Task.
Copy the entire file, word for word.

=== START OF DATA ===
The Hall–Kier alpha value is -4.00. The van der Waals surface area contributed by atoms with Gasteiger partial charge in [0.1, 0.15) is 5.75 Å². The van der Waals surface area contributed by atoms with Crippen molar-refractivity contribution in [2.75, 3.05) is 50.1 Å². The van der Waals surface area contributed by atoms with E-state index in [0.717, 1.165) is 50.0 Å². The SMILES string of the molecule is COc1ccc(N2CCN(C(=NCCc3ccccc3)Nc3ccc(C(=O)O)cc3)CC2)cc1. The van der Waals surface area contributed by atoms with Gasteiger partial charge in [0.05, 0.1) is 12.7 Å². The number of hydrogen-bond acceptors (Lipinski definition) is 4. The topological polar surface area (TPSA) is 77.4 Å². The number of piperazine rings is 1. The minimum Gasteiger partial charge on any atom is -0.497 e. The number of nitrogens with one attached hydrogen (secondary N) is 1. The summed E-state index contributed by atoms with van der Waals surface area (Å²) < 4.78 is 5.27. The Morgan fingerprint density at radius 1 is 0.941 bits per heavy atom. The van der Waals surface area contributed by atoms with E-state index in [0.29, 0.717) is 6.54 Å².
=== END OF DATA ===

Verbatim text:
The Hall–Kier alpha value is -4.00. The van der Waals surface area contributed by atoms with Gasteiger partial charge in [0.1, 0.15) is 5.75 Å². The van der Waals surface area contributed by atoms with Crippen molar-refractivity contribution in [2.75, 3.05) is 50.1 Å². The van der Waals surface area contributed by atoms with E-state index in [0.717, 1.165) is 50.0 Å². The SMILES string of the molecule is COc1ccc(N2CCN(C(=NCCc3ccccc3)Nc3ccc(C(=O)O)cc3)CC2)cc1. The van der Waals surface area contributed by atoms with Gasteiger partial charge in [0.05, 0.1) is 12.7 Å². The number of hydrogen-bond acceptors (Lipinski definition) is 4. The topological polar surface area (TPSA) is 77.4 Å². The number of piperazine rings is 1. The minimum Gasteiger partial charge on any atom is -0.497 e. The number of nitrogens with one attached hydrogen (secondary N) is 1. The summed E-state index contributed by atoms with van der Waals surface area (Å²) < 4.78 is 5.27. The Morgan fingerprint density at radius 1 is 0.941 bits per heavy atom. The van der Waals surface area contributed by atoms with E-state index in [0.29, 0.717) is 6.54 Å².